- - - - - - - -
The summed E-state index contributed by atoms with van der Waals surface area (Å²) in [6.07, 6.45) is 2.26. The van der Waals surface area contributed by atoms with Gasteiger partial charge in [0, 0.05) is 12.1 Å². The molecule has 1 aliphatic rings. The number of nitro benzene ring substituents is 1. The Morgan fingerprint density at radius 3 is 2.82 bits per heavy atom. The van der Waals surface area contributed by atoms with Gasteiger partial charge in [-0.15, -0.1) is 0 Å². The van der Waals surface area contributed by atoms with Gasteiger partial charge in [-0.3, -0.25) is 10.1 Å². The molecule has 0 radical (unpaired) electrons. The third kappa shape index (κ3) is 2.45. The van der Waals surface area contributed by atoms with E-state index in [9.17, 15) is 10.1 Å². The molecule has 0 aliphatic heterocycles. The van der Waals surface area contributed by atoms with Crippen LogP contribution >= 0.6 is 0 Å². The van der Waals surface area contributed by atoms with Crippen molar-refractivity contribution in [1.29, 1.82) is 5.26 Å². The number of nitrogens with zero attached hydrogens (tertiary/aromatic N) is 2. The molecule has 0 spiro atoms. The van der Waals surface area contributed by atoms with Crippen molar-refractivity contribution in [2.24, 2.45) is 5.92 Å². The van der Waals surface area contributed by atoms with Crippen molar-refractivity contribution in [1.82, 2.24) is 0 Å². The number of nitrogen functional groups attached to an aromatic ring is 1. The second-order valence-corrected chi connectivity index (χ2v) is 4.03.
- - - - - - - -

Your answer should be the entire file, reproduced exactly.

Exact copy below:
The summed E-state index contributed by atoms with van der Waals surface area (Å²) in [6.07, 6.45) is 2.26. The van der Waals surface area contributed by atoms with Gasteiger partial charge in [0, 0.05) is 12.1 Å². The molecule has 1 aliphatic rings. The number of nitro benzene ring substituents is 1. The Morgan fingerprint density at radius 3 is 2.82 bits per heavy atom. The van der Waals surface area contributed by atoms with Gasteiger partial charge in [-0.15, -0.1) is 0 Å². The van der Waals surface area contributed by atoms with Gasteiger partial charge in [-0.3, -0.25) is 10.1 Å². The molecule has 0 radical (unpaired) electrons. The third kappa shape index (κ3) is 2.45. The van der Waals surface area contributed by atoms with E-state index in [9.17, 15) is 10.1 Å². The molecule has 0 aliphatic heterocycles. The van der Waals surface area contributed by atoms with Crippen LogP contribution >= 0.6 is 0 Å². The van der Waals surface area contributed by atoms with Crippen molar-refractivity contribution in [1.29, 1.82) is 5.26 Å². The number of nitrogens with zero attached hydrogens (tertiary/aromatic N) is 2. The molecule has 0 spiro atoms. The van der Waals surface area contributed by atoms with Crippen molar-refractivity contribution in [2.24, 2.45) is 5.92 Å². The van der Waals surface area contributed by atoms with Crippen molar-refractivity contribution in [1.82, 2.24) is 0 Å². The number of nitrogen functional groups attached to an aromatic ring is 1. The second-order valence-corrected chi connectivity index (χ2v) is 4.03.